#### Day Trading Strategy: Using ATR to Set Profit Targets

It may seem a bit strange to think that stop loss targets may be easier to identify than profit targets. Traders often place stop losses at support or resistance levels (depending on whether they are going long or short). If price breaks below (or above) these levels, it is commonly taken as a signal that their directional bias may no longer be valid.

But let’s suppose you are in a day trade: your order has been filled and your trade is active. Where might you close your trade? Suppose your trade working out in your favor, and it is currently profitable. Do you let it run, or do you close it out? And if you plan on closing it out, where might you do it, and more importantly, why?

Do you close out at the nearest resistance level? What if you are at all-time-highs and there is no resistance level? Or, what if the nearest resistance level seems either too close or too far? How would you go about assessing either scenario?

Estimating a Profit Target is Not a Science, It’s a Matter of Method and Principle

There are many ways to determine profit targets, most of which may be based on a given trading methodology. But here’s one indicator that might help: Average True Range (ATR). Bear in mind that there are many ways to use ATR. What were about to present–using ATR as a potential indicator of range–is just one way of using it.

Introducing True Range and Average True Range

True Range (TR) is the range that an asset will move within a given time period. So, if an asset moves 50 points in one day, from its highest high to its lowest low, then you have a one-day TR of 50. Say the next day, it moves only 30 points from high to low, then you have a one day TR of 30. Let’s suppose that on the following day, it moves 65 points, a one-day TR of 65. You get it now? Easy right?

So what is the Average True Range your asset over the last three days? Well, 50 + 30 + 65 = 145. Divide that figure by 3 and you get a three-day ATR of 48.33. This means that over the last three days, your asset had moved an “average” of 48.33 points.

Of course, ATR is not a predictive indicator as the next day may bring an ATR that is far greater, far lesser, or near average. But it is an estimate of the average three-day range of your asset.

Using ATR to Anticipate Price Limits

Here’s a 15-minute chart of the December Crude Oil Futures on October 1, 2018. Let’s suppose that your objective is to day trade this contract, and that you intend on buying a breakout of its current price range.

At 10am ET, price indicated a potential breakout from its range (1), the range itself indicated by the upper and lower blue lines. Let’s suppose you placed a buy stop at 73.75, the price point at which the potential breakout occurred. Let’s also suppose that you placed a stop at the bottom of the range, at the price of 72.90.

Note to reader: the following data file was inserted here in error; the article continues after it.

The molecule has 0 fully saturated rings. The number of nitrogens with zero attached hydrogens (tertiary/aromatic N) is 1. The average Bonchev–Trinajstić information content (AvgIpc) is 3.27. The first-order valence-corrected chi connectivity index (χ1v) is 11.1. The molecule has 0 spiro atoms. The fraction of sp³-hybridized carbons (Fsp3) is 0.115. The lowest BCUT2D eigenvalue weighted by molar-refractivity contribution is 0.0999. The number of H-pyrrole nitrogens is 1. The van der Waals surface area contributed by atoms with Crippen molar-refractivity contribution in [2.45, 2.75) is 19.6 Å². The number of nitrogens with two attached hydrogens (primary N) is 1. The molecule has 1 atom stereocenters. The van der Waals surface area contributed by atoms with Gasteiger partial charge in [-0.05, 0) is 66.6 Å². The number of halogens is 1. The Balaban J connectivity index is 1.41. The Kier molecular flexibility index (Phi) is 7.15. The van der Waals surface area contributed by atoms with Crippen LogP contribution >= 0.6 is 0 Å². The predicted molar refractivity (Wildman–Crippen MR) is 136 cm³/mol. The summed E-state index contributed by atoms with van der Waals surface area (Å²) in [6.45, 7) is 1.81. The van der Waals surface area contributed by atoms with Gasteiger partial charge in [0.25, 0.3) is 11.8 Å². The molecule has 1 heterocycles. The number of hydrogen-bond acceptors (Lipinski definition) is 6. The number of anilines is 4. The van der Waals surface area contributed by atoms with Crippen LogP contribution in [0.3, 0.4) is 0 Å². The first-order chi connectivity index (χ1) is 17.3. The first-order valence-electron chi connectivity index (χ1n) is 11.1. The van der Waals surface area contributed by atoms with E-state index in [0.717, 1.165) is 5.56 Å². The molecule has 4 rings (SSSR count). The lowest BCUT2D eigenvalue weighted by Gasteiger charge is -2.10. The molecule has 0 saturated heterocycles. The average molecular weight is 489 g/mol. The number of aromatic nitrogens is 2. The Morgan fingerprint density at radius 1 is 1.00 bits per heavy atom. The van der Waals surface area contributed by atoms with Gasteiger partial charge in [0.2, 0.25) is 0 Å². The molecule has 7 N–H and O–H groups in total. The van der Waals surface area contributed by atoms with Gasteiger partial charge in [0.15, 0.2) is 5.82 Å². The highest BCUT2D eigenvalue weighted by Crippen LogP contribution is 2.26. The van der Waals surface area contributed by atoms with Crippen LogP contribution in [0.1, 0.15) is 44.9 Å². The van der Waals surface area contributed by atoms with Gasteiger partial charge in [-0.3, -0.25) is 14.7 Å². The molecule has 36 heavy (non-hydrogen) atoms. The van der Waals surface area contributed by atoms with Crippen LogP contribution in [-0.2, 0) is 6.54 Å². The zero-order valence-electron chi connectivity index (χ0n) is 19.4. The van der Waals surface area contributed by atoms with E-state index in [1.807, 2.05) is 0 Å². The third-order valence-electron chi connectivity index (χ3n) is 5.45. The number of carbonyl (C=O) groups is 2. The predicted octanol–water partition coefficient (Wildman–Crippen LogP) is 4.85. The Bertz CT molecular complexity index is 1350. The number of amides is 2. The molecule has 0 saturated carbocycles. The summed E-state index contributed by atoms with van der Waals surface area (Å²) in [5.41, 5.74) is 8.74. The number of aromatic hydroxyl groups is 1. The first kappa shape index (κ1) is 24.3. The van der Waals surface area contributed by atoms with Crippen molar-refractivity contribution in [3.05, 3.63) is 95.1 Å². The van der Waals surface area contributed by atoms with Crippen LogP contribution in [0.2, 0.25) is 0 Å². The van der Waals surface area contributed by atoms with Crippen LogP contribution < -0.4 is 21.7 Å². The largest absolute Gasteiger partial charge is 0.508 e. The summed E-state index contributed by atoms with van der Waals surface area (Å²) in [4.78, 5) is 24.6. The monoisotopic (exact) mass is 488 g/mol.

Note that up to this point, 72.90 was the lowest price at which the CL contract had traded. At 11:15, price moved up significantly. Here is what you are faced with:

• You are not sure at which price level to close out your position.

The truth is that we can never predict how far a trade will move either up or down. So often we may have to rely on some methodology that gives us an “exit strategy.”

Here’s one possible way of determining a potential exit. We do a quick assessment of this contract’s ATR. We decide on a 20-day ATR, since that gives us a two-week average of the range at which this contract trades.

Note that default ATR settings are typically at 14 days, but we decided (and this is subjective), that a 20-day ATR may give us enough days to get reasonable average, one that is not as volatile as a 2 to 5 day reading, but one that also gives more weight to recent trading activity than, say, a 1 or 2 month ATR.

The 20-day ATR stands at 1.45. So if the lowest price of 72.90 ends up becoming the lowest low (which it was), then if we were to add 1.45 (the 20-day ATR) to the lowest low, we can project that if price continued to move upward to reach its ATR of 1.45, then that price would be at 74.40 which is indicated by the horizontal dotted line at (3).

What might you do now that price had exceeded its ATR? Here are a couple of possibilities:

• Since your objective is to “day trade” the contract, meaning you intend on getting out of your position before market close, then you might have simply closed your position.
• Another possibility is that you might have trailed your stop below each 15 minute bar until you were stopped out.
• And yet another option would be to wait until a few minutes before market close before finally closing your position.